‘Us’ vs. ‘Them’: Rent Issues Are Heating Up. We Need to De-Escalate.
It's getting tense between renters and property managers. Here are some suggestions to keep the peace.
Now is an unprecedented time.
Saying this is not only an understatement, but at this point, it’s cliche.
According to the most recent data when this was written, 40 million Americans have filed for unemployment now, which, according to CNN, equals about one in four people, nationally.
Because of this, some renters are calling for rent strikes.
“Greedy landlords! Demanding money when we have no way to make income!” is their rallying cry.
We of course know this isn’t true—property managers are not taking their rent, cashing the checks and then filling bathtubs with the money and swimming around in it like Scrooge McDuck.
After all, property managers need to “keep the lights on,” vendors need to get paid, maintenance workers and other employees helping keep the property afloat need to be paid, mortgages need to be paid, and so on. Don’t these renters know that profit margins are razor thin to begin with?
Obviously, people are incredibly stressed now.
Luckily, some areas are slowly reopening. Maybe as businesses try to get back up and running and people start going out again, there will be less job loss. And, despite fighting on social media, 88 percent of renters paid rent in May. But even as places reopen, there will be many who are still out of a job, and who still might have difficulties making rent payments. Unfortunately, we all might be dealing with the aftershocks of the pandemic for a very long time.
And, look, not to get all “Kumbaya” on you all, but we need to come together to work this out, especially now, when tensions are running so high. Taking an us vs. them stance will help no one, and hurt everyone.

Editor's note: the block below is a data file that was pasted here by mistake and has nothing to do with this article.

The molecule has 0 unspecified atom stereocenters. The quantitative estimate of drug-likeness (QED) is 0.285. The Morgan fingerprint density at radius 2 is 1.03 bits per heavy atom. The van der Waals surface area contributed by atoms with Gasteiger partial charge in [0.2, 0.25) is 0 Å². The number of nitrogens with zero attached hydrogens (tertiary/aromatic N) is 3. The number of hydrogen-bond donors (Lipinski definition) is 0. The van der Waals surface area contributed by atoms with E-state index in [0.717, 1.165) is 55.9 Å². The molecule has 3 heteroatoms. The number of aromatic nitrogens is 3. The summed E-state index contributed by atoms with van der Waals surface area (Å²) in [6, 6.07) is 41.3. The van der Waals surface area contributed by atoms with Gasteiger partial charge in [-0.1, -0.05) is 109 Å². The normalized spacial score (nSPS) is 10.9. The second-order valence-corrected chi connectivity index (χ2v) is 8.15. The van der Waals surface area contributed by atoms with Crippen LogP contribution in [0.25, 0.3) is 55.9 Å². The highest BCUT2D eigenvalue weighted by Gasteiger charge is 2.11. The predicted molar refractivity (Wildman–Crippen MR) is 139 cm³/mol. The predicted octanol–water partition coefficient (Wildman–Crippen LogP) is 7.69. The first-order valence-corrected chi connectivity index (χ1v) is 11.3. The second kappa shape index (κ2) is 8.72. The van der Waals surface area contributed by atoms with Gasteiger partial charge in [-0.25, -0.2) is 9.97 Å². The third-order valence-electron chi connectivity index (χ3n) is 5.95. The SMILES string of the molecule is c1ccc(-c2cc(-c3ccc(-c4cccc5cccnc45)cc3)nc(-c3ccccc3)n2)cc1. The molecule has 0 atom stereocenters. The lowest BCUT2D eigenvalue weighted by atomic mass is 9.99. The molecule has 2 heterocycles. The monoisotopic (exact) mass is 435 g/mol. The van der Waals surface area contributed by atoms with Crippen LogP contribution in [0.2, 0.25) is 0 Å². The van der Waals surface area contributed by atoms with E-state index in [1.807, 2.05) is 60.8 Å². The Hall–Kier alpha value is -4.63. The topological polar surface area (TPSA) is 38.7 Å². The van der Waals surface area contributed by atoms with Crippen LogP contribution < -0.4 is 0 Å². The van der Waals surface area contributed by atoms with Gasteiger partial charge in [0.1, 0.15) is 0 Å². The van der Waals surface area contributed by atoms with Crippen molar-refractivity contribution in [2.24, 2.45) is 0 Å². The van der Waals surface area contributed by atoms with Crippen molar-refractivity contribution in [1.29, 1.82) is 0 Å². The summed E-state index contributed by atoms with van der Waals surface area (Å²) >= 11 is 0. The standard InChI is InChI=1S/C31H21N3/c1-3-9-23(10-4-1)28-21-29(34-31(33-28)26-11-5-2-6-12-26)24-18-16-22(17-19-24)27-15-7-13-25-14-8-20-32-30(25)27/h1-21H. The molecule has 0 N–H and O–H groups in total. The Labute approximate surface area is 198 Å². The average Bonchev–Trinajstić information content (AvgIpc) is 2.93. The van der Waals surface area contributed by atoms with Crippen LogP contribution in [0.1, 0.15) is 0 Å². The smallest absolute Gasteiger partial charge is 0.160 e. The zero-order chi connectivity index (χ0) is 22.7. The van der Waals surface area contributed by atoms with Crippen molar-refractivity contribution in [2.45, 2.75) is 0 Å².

So, what to do? Here are some suggestions to keep the peace.
Host town hall meetings with your residents. A lot of the time, your imagination is much worse than the reality. And, even if the reality is bad, at least you can start making a plan. Take Jaws, for example. That music, before you even know how big the shark is, is way scarier than seeing that kind-of fake-looking robot, Bruce. And when you did see the shark, you could stop imagining, and get to work on getting a bigger boat. Anyway, your residents might be getting anxious not knowing what the rent plans are and what will happen if they can’t pay. If you can gather everyone together (being cognizant of social distancing, of course), or even host a Zoom meeting, and go over any new procedures or information you have, you’ll go really far in helping ease tensions. Renters can then also ask you questions in real time, and everyone will hear the answers.
Keep communication lines open. Respond to emails. And social media posts. And in person visits. Make sure there are ways for residents to contact you. And have it work both ways. Keep your residents informed.
Send emails, or post flyers, breaking down where their rent is going to. How much of the rent money is actually profit? A big percentage is sure to go to property maintenance, amenities, salaries, etc. But many renters might not realize that. So let them know! Not that you need to fish for sympathy (and the residents certainly won’t feel bad for you and promise to pay extra), but mutual understanding is never a bad thing.
Be willing to compromise. Even as states roll back stay-at-home orders, and even when evictions are allowed again, you don’t have to—and shouldn’t—take the nuclear option right away. If someone if still out of a job, maybe you can work out a rental payment plan. Some rent, after all, is better than none, and a filled apartment will net you more than a vacant one. Of course, if there are other issues with the resident that might not be an option. But for a generally good renter, it might be worth it to be flexible.